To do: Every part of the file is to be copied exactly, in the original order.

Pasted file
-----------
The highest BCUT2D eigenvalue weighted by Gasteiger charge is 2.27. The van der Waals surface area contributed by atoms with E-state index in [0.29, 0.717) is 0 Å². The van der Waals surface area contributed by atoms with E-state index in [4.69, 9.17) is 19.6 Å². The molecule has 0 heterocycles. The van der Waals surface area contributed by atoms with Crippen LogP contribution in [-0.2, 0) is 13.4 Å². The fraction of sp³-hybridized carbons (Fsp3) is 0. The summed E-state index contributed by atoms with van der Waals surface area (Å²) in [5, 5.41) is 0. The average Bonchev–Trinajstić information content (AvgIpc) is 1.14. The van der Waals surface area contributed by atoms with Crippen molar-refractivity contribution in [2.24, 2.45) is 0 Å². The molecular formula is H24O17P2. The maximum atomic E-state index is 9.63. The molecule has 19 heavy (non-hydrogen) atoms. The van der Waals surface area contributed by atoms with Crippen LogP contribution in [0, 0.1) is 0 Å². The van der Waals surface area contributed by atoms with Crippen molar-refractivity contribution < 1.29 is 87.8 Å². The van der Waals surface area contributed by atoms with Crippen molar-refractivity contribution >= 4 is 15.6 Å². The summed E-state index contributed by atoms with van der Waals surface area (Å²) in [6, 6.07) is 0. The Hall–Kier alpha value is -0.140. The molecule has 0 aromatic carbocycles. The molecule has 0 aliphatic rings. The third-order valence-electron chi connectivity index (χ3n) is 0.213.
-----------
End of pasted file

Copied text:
The highest BCUT2D eigenvalue weighted by Gasteiger charge is 2.27. The van der Waals surface area contributed by atoms with E-state index in [0.29, 0.717) is 0 Å². The van der Waals surface area contributed by atoms with E-state index in [4.69, 9.17) is 19.6 Å². The molecule has 0 heterocycles. The van der Waals surface area contributed by atoms with Crippen LogP contribution in [-0.2, 0) is 13.4 Å². The fraction of sp³-hybridized carbons (Fsp3) is 0. The summed E-state index contributed by atoms with van der Waals surface area (Å²) in [5, 5.41) is 0. The average Bonchev–Trinajstić information content (AvgIpc) is 1.14. The van der Waals surface area contributed by atoms with Crippen molar-refractivity contribution in [2.24, 2.45) is 0 Å². The molecular formula is H24O17P2. The maximum atomic E-state index is 9.63. The molecule has 19 heavy (non-hydrogen) atoms. The van der Waals surface area contributed by atoms with Crippen LogP contribution in [0, 0.1) is 0 Å². The van der Waals surface area contributed by atoms with Crippen molar-refractivity contribution < 1.29 is 87.8 Å². The van der Waals surface area contributed by atoms with Crippen molar-refractivity contribution >= 4 is 15.6 Å². The summed E-state index contributed by atoms with van der Waals surface area (Å²) in [6, 6.07) is 0. The Hall–Kier alpha value is -0.140. The molecule has 0 aromatic carbocycles. The molecule has 0 aliphatic rings. The third-order valence-electron chi connectivity index (χ3n) is 0.213.